For the first time in several seasons, the Chicago Bears are surrounded by loads of buzz in the build-up to the year. They are coming off a worst-to-first season in which they won the NFC North while making the playoffs for the first time since 2010.
The Bears are also enjoying more depth on both sides of the ball than they’ve seen in recent years, largely due to deft late-round drafting by general manager Ryan Pace. They also boast a young crop of All-Pro defensive superstars led by Khalil Mack and Eddie Jackson. Football is finally fun in Chicago again – and people are taking notice.
Eyes are certainly on the Bears’ stellar defense and it’s new coordinator Chuck Pagano, as well as their revamped backfield. After trading Jordan Howard to the Philadelphia Eagles, the Bears seem confident in their intriguing trio of third-round pick David Montgomery, speedster Tarik Cohen and Mike Davis, who signed with the Bears this offseason. Montgomery, especially, will be in the spotlight, as he’s set to replace a very productive Jordan Howard.
Each season, though, there always seems to be several breakout players very few see coming – game-breakers who were virtual unknowns to every fan base other than their own. Here are five Bears who aren’t household names quite yet, but could make a big impact this season regardless.
Last season for the Bears, Aaron Lynch proved to be an excellent role player when filling in for Khalil Mack or Leonard Floyd. The outside linebacker missed three games throughout the 2018 season due to injury, but he was a difference-maker when he did play. Over 13 games in a reserve role, he had three sacks, a nifty interception, and four tackles-for-loss. If he stays healthy, he could add an extra boost to an already dominant defense.
Lynch has recently expressed a desire to sign a long-term contract and seems happy staying in Chicago. The Bears re-signed Lynch this offseason to another one-year deal, and based on his recent comments, the linebacker will surely attempt to establish himself in a dominant fashion when given the opportunity. After all, he’s bound to seek that long-term deal again after the season is over.
During his rookie campaign in 2018, Daniels shared the starting spot at left guard with now-departed Eric Kush and clearly outplayed the veteran. Going into his second year, all arrows are pointing up for Daniels. His skill set should seemingly improve, as he already has an excellent open-field vision, and his speed is going to surprise many.
Daniels is young, athletic and is already a proven versatile talent. But this season, he could flourish more than some expect as he moves back to center, the position where he started for two seasons at Iowa and seems most comfortable playing. Bears quarterback Mitchell Trubisky recently noted that Daniels is much more vocal this season, a sign his confidence is growing. Kyle Long, Cody Whitehair, and Charles Leno Jr. are the most lauded and well-known offensive linemen, but that could change very quickly.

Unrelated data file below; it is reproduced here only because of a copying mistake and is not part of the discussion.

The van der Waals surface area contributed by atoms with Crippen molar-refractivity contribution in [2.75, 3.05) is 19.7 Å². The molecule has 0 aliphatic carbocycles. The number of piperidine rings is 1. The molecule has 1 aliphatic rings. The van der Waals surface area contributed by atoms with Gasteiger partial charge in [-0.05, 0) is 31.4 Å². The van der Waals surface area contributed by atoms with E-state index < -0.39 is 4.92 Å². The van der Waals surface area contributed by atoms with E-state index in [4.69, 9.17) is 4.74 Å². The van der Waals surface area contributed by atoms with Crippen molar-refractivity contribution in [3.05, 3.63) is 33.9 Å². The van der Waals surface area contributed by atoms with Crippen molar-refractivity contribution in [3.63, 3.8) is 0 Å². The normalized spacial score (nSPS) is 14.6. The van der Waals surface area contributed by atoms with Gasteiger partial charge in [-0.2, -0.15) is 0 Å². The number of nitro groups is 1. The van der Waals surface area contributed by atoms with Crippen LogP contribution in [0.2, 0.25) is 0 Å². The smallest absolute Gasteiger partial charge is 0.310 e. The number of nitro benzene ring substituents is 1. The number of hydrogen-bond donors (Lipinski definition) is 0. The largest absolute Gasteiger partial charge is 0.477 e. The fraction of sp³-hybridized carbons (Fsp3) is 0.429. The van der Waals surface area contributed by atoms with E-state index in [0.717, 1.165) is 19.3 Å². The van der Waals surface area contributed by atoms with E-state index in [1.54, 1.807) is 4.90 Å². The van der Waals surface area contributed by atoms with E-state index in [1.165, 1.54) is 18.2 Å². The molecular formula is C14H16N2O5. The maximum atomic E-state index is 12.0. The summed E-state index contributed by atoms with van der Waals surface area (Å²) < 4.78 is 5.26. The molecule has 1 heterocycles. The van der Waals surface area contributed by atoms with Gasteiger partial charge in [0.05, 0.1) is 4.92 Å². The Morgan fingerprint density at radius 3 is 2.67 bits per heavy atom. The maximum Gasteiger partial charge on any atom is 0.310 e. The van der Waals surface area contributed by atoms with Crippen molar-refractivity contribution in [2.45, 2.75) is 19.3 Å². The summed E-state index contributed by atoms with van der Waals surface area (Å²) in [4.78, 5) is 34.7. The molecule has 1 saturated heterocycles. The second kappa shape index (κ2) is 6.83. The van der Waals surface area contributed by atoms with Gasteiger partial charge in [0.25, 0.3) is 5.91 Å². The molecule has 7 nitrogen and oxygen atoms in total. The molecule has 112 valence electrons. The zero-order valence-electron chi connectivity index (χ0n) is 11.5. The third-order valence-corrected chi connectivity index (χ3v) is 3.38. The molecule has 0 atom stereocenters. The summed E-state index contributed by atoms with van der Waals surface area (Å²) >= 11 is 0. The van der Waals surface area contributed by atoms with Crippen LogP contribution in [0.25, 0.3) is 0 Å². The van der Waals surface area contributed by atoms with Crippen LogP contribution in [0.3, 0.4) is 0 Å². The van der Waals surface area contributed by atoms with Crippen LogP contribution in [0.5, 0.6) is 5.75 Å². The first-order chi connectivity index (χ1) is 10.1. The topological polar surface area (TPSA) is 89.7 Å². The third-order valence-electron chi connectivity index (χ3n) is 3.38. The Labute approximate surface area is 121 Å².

A rookie lineback last season, Iyiegbuniwe didn’t start on the Bears stacked defense, but he made a name for himself on special teams and he could be a force there again this year. The Bears have been looking for a legitimate special teams ace since Brandon Ayanbadejo went to back-to-back Pro Bowls in the 2006 and 2007 seasons. Iyiegbuniwe could finally fill that void while potentially breaking out on defense if given the opportunity.
It’s been said Iyiegbuniwe could be being groomed as Danny Trevathan’s replacement should he leave the team after this season. If any of the Bears starting linebacker corps goes down (knock on wood, Bears fans) or plays at a subpar level, Iyiegbuniwe would likely get a chance to prove his worth.
His social media following knows how scary this could be for opposing offenses. Roquan Smith has jokingly asked him for his bicep workout on one Instagram post, and he recently compared himself to the Incredible Hulk on another – which looks to be an adequate comparison. Expect Iyiegbuniwe to break out in some form this season.
The Bears’ sixth-round draft choice has been flying under the radar for a while now. After Duke Shelley wasn’t invited to the combine, he used this apparent lack of respect as motivation and seems to be playing with a chip on his shoulder.
Buster Skrine signed a three-year, $16.5 million contract this past offseason, and is the projected starter, replacing former cornerback Bryce Callahan, but Skrine has been on and off the field due to concussions and is by no means a permanent lock in the slot position.
“He’s physical,” coach Matt Nagy said of Shelley. “He has ball skills. It’s what we saw on tape. He has great energy and he’s smart. He can play inside, he can play outside, he’s done some things for us that have been good. But it’s still early in camp. Hopefully we can see more in the preseason.”
Should Shelley shine during the preseason, look for him to make an impact later in the season.
Wims isn’t necessarily under the radar where Bears fans are concerned. Those who follow the team have been aware of Wims’ breakout potential ever since he had several clutch catches last season in the Bears’ Week 17 finale against the Vikings. In a game where Taylor Gabriel and Anthony Miller left with injuries and Allen Robinson didn’t play at all, Wims caught four passes for 32 yards and helped extend a key scoring drive. He has also lit it up last preseason and is continuing on in the same fashion this year with catches like this.
Riley Ridley has had a slow start to training camp, and Wims already has a full year to learn the intricacies of Matt Nagy’s offense. Wims may prove to be a key player down the road should one of the team’s top receivers miss time.
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